21 Be not overcome of evil, but overcome evil with good.


A self explanatory portion of scripture! May God give us grace, that with the help of the Holy Spirit we might be enabled to practice it in our own lives! An elder …

A Presbyterian Church in the Heart of Anglican Virginia

By David T. Myers - Posted at This Day in Presbyterian History:

There is an expression commonly heard yet misunderstood by mostly every citizen today in our land. It is “the separation of church and state.” Most commonly, it is interpreted as American government should not enter into Christian principles and practices ever! In my area, an individual running for office in the county found out that her opponent actually quoted some Scripture in a personal letter. Why, she reasoned in an open letter, this violated his political position, because of the separation of church and state. I trust that the readers of this website understand that when we talk about the separation of church and state, we simply mean, as our forefathers understood, there is no such entity as a state church. And yet while that is true, it was not recognized to be true until 1786 in Virginia, eleven years after the American Revolution.

When Presbyterians entered Virginia, “the Church of England (Anglican) was the o…

Social Constructionism (4)

By Rick Mingerink - Posted at Reformed Free Publishing Association:

There is a section in J. R. R. Tolkien’s Lord of the Rings: The Two Towers I enjoy. A little lapse into this story may prove instructive. The section I’m referring to is the Battle of the Hornburg. The forces of the malevolent wizard Saruman have gathered before the great Hornburg fortress of King Theoden at Helm’s Deep. Seeking safety behind these great walls are the good people of Rohan. At first, the evil orcs and the Uruk-hai take a head on frontal assault. Thousands launch themselves against the mighty fortress, but the great wall at Helm’s Deep is impenetrable. A small remnant of soldiers under King Theoden resist the open attacks of the wicked Saruman. But soon Saruman changes tactics. He knows destroying the great fortress is key to overcoming them. He learns about a vulnerable spot in the wall. He sends a soldier with a bomb strapped to him to run headlong into a small culvert at the base of the wall which al…

FOR THE FUTURE GENERATIONS

Posted at The Darling Princess:

Behaving in such a way as to prepare and preserve the future for the next generations seems like a forgotten concept. Duty and sacrifice are not the norm in our culture. I think it was in our history, or we wouldn’t have had a Revolutionary War. Men of renown pledged their lives, their fortunes and their sacred honor to ensure a free nation.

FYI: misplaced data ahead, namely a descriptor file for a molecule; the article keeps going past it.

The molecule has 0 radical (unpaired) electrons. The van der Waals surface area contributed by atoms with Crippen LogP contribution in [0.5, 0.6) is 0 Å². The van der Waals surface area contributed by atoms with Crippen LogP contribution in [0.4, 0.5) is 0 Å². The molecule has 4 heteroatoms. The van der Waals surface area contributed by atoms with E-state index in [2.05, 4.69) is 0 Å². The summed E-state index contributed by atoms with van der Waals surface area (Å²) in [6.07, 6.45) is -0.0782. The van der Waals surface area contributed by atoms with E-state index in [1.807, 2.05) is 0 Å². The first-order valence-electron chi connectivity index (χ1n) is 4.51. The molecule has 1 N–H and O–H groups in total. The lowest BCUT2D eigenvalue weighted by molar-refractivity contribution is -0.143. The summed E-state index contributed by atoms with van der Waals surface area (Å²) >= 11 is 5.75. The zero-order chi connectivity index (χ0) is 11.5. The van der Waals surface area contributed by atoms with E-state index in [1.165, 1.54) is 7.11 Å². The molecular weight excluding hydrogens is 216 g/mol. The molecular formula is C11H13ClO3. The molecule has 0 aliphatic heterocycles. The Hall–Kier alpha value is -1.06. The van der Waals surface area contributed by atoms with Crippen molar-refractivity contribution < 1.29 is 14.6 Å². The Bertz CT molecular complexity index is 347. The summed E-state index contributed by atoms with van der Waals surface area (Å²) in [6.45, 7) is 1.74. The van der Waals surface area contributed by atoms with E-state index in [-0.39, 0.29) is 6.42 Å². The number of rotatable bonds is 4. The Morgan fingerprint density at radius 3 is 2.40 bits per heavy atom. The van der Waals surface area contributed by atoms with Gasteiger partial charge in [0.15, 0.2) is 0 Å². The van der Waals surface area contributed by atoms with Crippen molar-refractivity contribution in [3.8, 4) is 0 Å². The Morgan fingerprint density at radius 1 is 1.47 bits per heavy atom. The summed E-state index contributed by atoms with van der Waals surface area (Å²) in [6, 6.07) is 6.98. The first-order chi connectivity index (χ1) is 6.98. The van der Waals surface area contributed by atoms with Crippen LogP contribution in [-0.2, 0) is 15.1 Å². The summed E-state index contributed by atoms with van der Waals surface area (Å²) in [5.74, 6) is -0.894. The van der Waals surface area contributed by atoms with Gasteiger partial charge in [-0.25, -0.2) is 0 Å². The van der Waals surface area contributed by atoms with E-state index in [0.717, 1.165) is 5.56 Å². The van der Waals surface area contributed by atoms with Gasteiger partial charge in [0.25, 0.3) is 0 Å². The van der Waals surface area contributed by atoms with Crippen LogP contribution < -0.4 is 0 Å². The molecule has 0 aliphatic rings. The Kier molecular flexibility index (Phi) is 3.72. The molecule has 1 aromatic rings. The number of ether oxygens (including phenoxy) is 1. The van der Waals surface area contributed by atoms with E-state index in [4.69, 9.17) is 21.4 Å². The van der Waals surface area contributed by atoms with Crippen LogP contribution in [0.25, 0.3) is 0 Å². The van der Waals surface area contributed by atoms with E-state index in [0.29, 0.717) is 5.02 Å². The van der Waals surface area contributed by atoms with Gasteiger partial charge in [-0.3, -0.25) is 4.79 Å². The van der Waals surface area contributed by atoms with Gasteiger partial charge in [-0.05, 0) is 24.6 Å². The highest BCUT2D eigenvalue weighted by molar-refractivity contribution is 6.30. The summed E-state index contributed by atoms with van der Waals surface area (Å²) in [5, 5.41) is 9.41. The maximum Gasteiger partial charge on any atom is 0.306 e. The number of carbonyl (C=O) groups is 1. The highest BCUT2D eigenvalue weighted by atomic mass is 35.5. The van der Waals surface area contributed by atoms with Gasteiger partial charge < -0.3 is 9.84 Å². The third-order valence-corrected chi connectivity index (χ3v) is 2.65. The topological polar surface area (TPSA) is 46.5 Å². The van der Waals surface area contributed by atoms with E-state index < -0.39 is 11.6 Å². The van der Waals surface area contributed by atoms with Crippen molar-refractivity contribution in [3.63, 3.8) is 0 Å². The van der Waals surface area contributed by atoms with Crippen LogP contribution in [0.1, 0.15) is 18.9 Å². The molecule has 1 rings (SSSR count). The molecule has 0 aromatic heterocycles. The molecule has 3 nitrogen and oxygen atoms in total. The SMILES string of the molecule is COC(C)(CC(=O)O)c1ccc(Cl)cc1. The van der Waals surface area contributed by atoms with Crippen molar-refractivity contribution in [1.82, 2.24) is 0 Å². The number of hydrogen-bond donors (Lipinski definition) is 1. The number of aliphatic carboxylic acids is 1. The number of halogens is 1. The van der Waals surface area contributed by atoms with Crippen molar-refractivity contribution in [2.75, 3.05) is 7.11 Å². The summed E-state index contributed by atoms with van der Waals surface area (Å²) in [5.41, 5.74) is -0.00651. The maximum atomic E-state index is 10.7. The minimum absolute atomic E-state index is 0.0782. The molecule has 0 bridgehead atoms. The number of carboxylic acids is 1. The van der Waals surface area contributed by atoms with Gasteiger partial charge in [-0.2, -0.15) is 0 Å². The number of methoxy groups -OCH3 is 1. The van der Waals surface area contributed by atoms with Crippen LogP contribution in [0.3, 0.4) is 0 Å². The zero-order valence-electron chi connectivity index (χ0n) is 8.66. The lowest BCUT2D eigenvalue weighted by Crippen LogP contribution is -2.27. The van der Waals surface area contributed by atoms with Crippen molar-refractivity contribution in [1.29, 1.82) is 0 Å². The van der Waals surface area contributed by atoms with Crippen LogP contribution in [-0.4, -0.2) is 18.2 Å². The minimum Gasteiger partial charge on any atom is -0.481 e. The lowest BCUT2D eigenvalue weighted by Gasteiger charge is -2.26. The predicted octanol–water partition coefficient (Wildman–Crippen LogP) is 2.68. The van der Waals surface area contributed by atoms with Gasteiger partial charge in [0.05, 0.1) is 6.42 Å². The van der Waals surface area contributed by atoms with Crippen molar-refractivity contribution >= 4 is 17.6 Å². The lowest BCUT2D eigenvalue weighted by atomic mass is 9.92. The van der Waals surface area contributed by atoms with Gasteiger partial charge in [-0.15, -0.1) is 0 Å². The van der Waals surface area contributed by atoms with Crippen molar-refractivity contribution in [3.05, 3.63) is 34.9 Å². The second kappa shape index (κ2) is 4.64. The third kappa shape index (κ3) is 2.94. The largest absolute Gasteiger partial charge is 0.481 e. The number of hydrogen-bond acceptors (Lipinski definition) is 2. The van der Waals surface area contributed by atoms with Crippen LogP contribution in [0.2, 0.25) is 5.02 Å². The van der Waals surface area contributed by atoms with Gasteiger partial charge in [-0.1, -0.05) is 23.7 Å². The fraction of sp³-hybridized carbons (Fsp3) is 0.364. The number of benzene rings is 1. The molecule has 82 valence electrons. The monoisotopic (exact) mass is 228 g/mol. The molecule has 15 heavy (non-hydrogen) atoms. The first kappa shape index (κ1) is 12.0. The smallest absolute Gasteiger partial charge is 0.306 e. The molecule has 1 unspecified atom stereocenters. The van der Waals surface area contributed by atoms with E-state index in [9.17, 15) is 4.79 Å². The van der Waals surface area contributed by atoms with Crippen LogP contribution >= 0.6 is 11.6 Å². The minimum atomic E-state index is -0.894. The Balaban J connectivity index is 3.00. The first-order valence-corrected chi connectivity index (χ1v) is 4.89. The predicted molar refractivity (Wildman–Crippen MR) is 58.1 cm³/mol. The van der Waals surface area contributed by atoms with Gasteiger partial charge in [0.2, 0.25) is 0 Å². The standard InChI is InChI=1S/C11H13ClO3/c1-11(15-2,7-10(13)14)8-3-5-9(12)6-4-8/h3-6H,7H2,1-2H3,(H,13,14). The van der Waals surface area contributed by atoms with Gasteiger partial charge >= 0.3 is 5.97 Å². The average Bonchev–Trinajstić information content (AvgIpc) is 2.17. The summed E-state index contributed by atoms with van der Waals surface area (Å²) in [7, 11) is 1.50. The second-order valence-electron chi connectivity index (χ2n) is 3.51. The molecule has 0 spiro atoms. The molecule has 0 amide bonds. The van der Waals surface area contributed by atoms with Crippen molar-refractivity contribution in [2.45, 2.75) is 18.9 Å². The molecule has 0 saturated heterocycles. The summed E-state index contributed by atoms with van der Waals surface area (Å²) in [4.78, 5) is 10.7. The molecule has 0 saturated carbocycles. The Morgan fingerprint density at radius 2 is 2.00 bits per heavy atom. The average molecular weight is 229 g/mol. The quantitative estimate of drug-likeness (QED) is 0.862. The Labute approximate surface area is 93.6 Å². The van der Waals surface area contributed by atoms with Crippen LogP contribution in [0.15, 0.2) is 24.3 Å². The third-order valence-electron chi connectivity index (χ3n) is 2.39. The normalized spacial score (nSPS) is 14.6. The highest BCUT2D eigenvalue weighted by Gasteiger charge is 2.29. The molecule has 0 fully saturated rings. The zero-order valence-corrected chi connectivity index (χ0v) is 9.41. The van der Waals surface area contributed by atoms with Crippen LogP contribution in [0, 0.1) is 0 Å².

I was a child in the late 60s and 70s. It was a tumultuous time for many, maybe even most people. The draft was a big impact on me. My father was a draft dodger. He was gone for months, but unlike the servicemen, he sculked around when he was home. He was had no sense of duty to anyone. Some men came back injured, mentally and or physically, but they had done their duty. Progressive college professors turned the youth against them after a while and there was a shame in war. I don’t advocate for war and I know that the wars of that time were wrought with injustice, as is the case always.

During that same period in our h…

SBC denounces 'alt-right white supremacy'

By Tom Strode - Posted at Baptist Press:



PHOENIX (BP) -- Messengers to the 2017 Southern Baptist Convention annual meeting denounced "alt-right white supremacy" in a nearly unanimous vote Wednesday (June 14) after a tumultuous day of refusing to address the issue.

It appeared maybe fewer than 10 messengers in the Phoenix Convention Center hall voted in the afternoon session against a resolution on "the anti-gospel of alt-right white supremacy." The "alt-right," a movement that advocates white nationalism, has gained increasing attention in the last 18 months.

The action came after a wave of protests on social media from black and white Southern Baptists and other evangelical Christians greeted the failure Tuesday of the Resolutions Committee and messengers to bring an "alt-right" resolution to the floor.

The Resolutions Committee asked Tuesday evening for an opportunity to bring such a resolution to the convention Wednesday, and the Committee on Or…

A brief history of Flag Day

Posted at Constitution Daily:

Flag Day is celebrated in America on June 14, commemorating the day the first flag resolution was passed.

On June 14, 1777, less than one year after Betsy Ross had received the order from General Washington to make the first flag, the Second Continental Congress passed a flag resolution stating:

Resolved, That the flag of the United States be thirteen stripes, alternate red and white; that the union be thirteen stars, white in a blue field, representing a new Constellation.
The first national observance of Flag Day was on June 14, 1877; 100 years after the flag resolution was adopted by the Continental Congress.
Read more here.

Rahab and Kinism - Part 1

Posted at Design of Providence:

Introduction

A Kinist argument I've come across recently is that Rahab was not a Canaanite, but one of Hebrew lineage (or, at the very least, a close kinswoman of the Hebrews genetically.) This is most expressly outlined in the online article Rahab the Hebrew: The Royal Genealogy Vindicated, written by Ehud Would. In this article, it is argued that Rahab is actually a close kinsman to the Hebrews, rather than a Canaanite or Gentile. It is likewise argued that Christ being one of mixed genetics would have invalidated His Messianic status, and given credence to His enemies.

Before we begin, let's offer some definitions regarding Kinism and its beliefs.